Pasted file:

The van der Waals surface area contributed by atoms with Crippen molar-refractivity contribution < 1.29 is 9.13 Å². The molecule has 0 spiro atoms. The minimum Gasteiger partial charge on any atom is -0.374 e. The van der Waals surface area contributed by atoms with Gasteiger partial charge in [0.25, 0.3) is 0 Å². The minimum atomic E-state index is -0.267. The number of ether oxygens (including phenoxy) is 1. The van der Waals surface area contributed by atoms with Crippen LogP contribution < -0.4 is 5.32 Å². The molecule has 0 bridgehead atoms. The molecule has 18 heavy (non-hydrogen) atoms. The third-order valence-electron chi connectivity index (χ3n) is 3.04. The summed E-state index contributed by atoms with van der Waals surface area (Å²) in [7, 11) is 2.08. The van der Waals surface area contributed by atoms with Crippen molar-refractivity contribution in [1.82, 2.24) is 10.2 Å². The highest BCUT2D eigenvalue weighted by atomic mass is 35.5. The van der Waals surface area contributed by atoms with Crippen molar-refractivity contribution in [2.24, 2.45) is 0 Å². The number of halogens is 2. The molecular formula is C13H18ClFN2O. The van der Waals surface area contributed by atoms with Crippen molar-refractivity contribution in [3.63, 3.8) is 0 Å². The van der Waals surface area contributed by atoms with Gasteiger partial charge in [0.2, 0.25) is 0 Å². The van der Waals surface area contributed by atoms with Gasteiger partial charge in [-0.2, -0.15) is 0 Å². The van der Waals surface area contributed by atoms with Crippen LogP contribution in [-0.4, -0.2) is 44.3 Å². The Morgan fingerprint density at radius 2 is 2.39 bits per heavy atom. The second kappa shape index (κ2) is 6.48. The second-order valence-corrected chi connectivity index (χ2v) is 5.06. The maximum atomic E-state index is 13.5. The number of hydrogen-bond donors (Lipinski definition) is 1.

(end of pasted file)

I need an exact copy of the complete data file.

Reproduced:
The van der Waals surface area contributed by atoms with Crippen molar-refractivity contribution < 1.29 is 9.13 Å². The molecule has 0 spiro atoms. The minimum Gasteiger partial charge on any atom is -0.374 e. The van der Waals surface area contributed by atoms with Gasteiger partial charge in [0.25, 0.3) is 0 Å². The minimum atomic E-state index is -0.267. The number of ether oxygens (including phenoxy) is 1. The van der Waals surface area contributed by atoms with Crippen LogP contribution < -0.4 is 5.32 Å². The molecule has 0 bridgehead atoms. The molecule has 18 heavy (non-hydrogen) atoms. The third-order valence-electron chi connectivity index (χ3n) is 3.04. The summed E-state index contributed by atoms with van der Waals surface area (Å²) in [7, 11) is 2.08. The van der Waals surface area contributed by atoms with Crippen molar-refractivity contribution in [1.82, 2.24) is 10.2 Å². The highest BCUT2D eigenvalue weighted by atomic mass is 35.5. The van der Waals surface area contributed by atoms with Crippen molar-refractivity contribution in [2.24, 2.45) is 0 Å². The number of halogens is 2. The molecular formula is C13H18ClFN2O. The van der Waals surface area contributed by atoms with Crippen molar-refractivity contribution in [3.63, 3.8) is 0 Å². The van der Waals surface area contributed by atoms with Gasteiger partial charge in [0.2, 0.25) is 0 Å². The van der Waals surface area contributed by atoms with Gasteiger partial charge in [-0.2, -0.15) is 0 Å². The van der Waals surface area contributed by atoms with Crippen LogP contribution in [-0.4, -0.2) is 44.3 Å². The Morgan fingerprint density at radius 2 is 2.39 bits per heavy atom. The second kappa shape index (κ2) is 6.48. The second-order valence-corrected chi connectivity index (χ2v) is 5.06. The maximum atomic E-state index is 13.5. The number of hydrogen-bond donors (Lipinski definition) is 1.